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Troubled Burundi tops agenda as African leaders meet

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Addis Ababa: African leaders met today in a bid to end armed crises, including in troubled Burundi, with an unprecedented vote on deploying a 5,000-strong peacekeeping force despite Burundi’s vehement opposition. While the official theme of the African Union (AU) meeting is human rights, leaders are again dealing with a string of crises across the continent during two days of talks at the organisation’s headquarters in the Ethiopian capital.

Talks at the AU Peace and Security Council, attended by presidents and foreign ministers from across the 54 member bloc, stretched late into Friday night in an attempt to narrow positions before the formal summit opened today. AU commission chief Nkosazana Dlamini-Zuma opened the summit by commemorating AU peacekeepers killed in “efforts to silence the guns”, amid fierce backroom debate on whether to send a new force to Burundi.

UN Secretary-General Ban Ki-moon warned that “leaders who stand by while civilians are slaughtered in their name must be held responsible,” and said the crisis in Burundi required “most serious and urgent committment”.


He said the UN backed the AU’s proposal “to deploy human rights observers and to establish a prevention and protection mission” in Burundi. Ban also warned of the need for action amid stalled talks to end war in South Sudan. “Leaders in South Sudan have again failed to meet a deadline to form a transitional government,” Ban said. “Instead of enjoying the fruits of independence, their people have endured more than two years of unimaginable suffering.”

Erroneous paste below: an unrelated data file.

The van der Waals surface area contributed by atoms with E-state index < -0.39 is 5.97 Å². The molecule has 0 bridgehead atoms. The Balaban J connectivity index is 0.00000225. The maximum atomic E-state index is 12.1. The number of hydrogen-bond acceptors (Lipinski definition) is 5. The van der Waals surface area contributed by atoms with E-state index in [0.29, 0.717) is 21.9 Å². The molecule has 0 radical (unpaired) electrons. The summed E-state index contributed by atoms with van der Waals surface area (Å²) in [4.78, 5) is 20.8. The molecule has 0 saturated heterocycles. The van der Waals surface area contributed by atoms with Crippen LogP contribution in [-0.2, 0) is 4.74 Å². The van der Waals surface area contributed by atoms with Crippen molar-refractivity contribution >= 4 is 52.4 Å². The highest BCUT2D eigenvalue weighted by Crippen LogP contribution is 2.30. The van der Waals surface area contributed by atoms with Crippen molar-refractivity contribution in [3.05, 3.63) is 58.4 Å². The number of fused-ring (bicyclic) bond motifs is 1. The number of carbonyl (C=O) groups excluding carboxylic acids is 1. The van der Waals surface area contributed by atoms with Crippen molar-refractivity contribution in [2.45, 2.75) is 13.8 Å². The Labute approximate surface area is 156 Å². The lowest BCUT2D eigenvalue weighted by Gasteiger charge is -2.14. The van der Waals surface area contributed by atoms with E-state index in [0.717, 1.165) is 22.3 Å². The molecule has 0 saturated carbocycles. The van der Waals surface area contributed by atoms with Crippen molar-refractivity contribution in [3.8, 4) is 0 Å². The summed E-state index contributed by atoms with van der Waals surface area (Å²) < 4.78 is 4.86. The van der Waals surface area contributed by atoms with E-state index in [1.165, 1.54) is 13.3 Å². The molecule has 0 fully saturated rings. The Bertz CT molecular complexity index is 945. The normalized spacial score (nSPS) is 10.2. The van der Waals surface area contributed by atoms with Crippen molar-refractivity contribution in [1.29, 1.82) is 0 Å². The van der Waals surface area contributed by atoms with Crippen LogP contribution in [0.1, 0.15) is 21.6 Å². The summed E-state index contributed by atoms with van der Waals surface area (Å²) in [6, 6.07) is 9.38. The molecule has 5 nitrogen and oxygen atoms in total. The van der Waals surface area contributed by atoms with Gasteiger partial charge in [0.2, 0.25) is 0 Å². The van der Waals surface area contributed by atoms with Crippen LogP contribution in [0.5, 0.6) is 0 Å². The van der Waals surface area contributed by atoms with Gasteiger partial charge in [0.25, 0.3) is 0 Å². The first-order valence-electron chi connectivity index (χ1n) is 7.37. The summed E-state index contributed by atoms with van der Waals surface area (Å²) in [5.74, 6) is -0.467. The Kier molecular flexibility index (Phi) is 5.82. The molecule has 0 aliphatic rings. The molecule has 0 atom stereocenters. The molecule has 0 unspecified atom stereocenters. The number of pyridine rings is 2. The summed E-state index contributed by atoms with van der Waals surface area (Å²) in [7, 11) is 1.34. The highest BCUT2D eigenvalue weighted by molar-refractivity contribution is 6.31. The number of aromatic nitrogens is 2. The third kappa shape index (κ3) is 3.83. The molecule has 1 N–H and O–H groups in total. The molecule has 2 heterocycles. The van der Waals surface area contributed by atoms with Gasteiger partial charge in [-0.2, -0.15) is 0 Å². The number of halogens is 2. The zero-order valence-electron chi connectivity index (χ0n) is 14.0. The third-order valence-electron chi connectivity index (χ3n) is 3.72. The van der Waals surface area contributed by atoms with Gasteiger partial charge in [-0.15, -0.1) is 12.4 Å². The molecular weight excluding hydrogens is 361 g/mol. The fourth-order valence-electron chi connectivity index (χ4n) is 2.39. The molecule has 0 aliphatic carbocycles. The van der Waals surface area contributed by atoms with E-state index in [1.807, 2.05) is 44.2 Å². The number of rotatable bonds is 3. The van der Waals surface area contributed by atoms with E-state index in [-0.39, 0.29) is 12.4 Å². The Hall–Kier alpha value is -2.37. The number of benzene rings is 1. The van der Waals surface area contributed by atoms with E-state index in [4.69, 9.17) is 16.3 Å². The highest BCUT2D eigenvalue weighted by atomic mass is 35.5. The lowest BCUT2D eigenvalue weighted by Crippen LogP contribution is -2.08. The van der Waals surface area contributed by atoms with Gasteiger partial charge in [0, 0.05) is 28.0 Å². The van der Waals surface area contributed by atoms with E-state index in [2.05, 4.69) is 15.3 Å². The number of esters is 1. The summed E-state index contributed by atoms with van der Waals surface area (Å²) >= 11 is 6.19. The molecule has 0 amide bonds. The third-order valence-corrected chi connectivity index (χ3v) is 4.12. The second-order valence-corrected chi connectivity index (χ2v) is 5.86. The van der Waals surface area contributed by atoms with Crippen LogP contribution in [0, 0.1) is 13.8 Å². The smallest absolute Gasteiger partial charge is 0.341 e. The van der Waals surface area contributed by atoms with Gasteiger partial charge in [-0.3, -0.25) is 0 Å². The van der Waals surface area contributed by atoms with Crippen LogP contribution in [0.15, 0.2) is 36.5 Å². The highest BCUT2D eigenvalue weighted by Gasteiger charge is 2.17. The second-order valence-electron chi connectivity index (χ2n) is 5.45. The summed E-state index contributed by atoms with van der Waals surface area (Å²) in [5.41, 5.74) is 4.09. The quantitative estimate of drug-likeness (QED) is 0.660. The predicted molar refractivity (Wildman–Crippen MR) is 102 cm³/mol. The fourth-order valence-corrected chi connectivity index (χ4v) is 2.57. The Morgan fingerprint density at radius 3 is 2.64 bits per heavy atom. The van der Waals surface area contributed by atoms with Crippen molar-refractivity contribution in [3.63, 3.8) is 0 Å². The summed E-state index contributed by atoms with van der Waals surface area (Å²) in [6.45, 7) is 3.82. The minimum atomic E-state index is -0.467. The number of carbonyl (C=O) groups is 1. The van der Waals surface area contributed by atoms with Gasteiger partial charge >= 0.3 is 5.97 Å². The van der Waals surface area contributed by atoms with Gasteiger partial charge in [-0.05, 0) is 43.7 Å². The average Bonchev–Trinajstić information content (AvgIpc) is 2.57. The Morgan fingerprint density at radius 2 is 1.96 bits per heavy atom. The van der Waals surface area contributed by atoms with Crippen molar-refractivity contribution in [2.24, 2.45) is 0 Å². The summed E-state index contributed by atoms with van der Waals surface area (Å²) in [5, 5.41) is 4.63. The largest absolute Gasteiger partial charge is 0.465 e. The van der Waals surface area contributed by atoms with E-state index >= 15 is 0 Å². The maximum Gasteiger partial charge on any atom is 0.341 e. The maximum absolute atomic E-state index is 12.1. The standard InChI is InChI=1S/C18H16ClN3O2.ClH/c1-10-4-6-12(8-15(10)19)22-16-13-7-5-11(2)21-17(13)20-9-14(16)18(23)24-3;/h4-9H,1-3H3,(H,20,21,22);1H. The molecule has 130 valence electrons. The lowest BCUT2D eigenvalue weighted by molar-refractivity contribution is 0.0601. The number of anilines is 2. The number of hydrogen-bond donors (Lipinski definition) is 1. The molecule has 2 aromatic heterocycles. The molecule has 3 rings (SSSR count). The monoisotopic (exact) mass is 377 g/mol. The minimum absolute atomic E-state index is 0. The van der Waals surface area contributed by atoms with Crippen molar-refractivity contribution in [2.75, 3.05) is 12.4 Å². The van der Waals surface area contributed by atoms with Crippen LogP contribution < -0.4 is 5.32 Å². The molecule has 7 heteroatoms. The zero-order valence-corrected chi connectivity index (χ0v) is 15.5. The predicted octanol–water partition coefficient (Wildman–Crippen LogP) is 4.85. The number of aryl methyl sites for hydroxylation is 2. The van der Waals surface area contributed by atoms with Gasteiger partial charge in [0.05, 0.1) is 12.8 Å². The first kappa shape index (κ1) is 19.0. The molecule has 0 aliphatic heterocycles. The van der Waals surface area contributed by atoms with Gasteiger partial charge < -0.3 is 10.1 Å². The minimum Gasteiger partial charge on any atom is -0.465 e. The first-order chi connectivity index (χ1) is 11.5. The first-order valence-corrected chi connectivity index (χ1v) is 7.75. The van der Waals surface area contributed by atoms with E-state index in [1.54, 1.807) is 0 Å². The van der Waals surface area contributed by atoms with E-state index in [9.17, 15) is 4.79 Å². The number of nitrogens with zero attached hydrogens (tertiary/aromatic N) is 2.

Neither Burundi’s President Pierre Nkurunziza nor South Sudan President Salva Kiir are believed to be attending the summit. “Leaders must protect their people, not themselves,” Ban added.

AU Peace and Security Council chief Smail Chergui warned “the stakes are indeed high”, but Burundi remained defiant in its opposition to a mission it calls an “invasion force”. Burundian Foreign Minster Alain Nyamitwe on Friday insisted he had the backing of other nations. Asked whether he had support of others in opposing the proposed force, Nyamitwe said, “Yes, very strong, you will see.”

Street protests, a failed coup and now a simmering rebellion began when Nkurunziza announced his intention to run for a controversial third term, which he went on to win in July elections.

Hundreds have died and at least 230,000 have fled the country in the months since.